Wednesday, 16 Jan 2019

Just the beginning

Updated at Tuesday, 20 Mar 2018, 16:13
The Hanoitimes - The much-anticipated visit by the USS Carl Vinson to Da Nang in March turned a new page in bilateral ties between Vietnam and the US.
Reminders of the American War linger in Hanoi.
The wreckage of a B52 in Huu Tiep Lake is one such reminder for Nguyen Ngoc Thao, who has lived in Ngoc Ha village for all his 83 years. “It was shot down by Vietnam’s air defense shortly before the war against the US ended,” he said. “People aged 20 to 40 hardly know anything of the war, as it was such a long time ago. Vietnam and the US are now friends.”
The arrival of the USS Carl Vinson in Vietnam in March proves that the friendship is indeed thriving.
Aircraft carrier USS Carl Vinson docks in Da Nang
Aircraft carrier USS Carl Vinson arrived in Da Nang this March
After docking at Tien Sa Port in Da Nang on March 5, the aircraft carrier drew large crowds of local people and worldwide attention. “Historic” was how the visit was described by Time magazine, the BBC and The Telegraph newspaper, while CNBC called it a “landmark visit”.
Analysts believe the visit expresses the Trump administration’s willingness to reinforce cooperation with Vietnam and its commitment in the region. “It’s about increased strategic trust,” said Professor Carlyle Thayer from Australian Defense Force Academy. “Vietnam has been reassured by the Trump administration that it will enhance the comprehensive partnership.”
The trip could have even taken place earlier, according to Murray Hiebert, Senior Adviser and Deputy Director South East Asia of the Center for Strategic and International Studies (CSIS). “Washington was ready to send an aircraft carrier to Vietnam several years ago,” Hiebert told Hanoitimes.
Meanwhile, Major General Le Van Cuong, former Head of the Public Security Strategic Institute (PSSI) at the Ministry of Public Security, believes that the visit can be viewed as proof of more practical and effective US-Vietnam ties. “This is how a bilateral relationship works,” he said.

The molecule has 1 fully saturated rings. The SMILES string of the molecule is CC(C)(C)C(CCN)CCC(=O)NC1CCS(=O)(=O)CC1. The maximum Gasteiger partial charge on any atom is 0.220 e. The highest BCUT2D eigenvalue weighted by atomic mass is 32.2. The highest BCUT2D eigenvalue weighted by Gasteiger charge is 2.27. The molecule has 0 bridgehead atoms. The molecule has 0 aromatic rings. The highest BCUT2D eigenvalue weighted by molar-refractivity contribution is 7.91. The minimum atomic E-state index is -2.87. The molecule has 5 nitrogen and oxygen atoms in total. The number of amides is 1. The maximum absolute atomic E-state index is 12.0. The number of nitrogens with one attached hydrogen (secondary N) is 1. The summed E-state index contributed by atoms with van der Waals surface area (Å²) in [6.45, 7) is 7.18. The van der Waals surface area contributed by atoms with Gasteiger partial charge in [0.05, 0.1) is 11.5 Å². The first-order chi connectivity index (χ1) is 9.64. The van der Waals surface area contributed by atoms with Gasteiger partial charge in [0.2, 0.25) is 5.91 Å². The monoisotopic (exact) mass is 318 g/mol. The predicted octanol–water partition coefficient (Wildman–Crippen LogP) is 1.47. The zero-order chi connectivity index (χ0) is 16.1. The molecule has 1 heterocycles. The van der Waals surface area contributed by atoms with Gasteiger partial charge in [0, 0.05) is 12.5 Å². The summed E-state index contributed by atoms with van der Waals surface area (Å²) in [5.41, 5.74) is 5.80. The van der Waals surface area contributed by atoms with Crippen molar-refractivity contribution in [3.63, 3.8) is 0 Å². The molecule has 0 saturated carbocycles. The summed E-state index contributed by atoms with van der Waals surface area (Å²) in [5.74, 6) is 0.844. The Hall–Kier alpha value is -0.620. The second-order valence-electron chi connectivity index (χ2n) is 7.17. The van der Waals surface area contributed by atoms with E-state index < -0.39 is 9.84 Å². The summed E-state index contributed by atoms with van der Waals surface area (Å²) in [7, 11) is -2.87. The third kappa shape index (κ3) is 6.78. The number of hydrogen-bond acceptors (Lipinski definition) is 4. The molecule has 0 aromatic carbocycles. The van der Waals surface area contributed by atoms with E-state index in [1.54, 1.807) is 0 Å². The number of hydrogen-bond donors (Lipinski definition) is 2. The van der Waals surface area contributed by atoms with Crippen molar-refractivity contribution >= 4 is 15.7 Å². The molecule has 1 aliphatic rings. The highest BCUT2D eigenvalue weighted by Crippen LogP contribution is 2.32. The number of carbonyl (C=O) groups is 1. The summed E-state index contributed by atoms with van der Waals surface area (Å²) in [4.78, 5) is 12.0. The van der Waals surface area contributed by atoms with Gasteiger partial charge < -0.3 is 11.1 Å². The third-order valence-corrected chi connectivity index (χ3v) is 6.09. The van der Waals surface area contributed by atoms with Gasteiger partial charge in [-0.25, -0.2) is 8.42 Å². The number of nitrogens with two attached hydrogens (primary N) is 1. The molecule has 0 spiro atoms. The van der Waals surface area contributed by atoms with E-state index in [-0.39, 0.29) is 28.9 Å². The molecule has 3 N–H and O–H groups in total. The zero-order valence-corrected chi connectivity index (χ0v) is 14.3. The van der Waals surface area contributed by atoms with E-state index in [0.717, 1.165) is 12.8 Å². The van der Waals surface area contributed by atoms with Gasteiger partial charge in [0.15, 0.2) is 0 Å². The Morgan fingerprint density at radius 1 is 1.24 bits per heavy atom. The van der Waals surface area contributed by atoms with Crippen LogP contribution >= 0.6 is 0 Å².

Layers of messaging
The site of the visit - Da Nang - is heavy with symbolism. The city witnessed the arrival of US troops in 1965 and their departure in 1973; a milestone towards the war ending two years later.
Inside the carrier
Inside the carrier

Nearly 50 years have now passed, and the arrival of a US aircraft carrier holds different meaning. The sailors, during their stay, visited a shelter for people suffering from the effects of Agent Orange.
The US will soon finish a five-year, US$110 million program designed to clean soil contaminated by Agent Orange around Da Nang International Airport. Such acts, among others, reflect a change in course for both countries, from ex-foes to friends.
The visit also comes amid rising tensions in the region over China’s aggressive territorial expansion in the East Sea. “It suggests that the US, under the Trump administration, plans to remain active in the East Sea and support countries that face pressure from an increasingly assertive China,” said Hiebert.
Another message, according to Professor Thayer, is that the US will maintain its naval presence in the East Sea and that Vietnam supports the presence of the US Navy for regional peace and stability. “The visit is a tangible demonstration that the US under the Trump administration will remain engaged in maintaining the balance of power in Southeast Asia,” he said.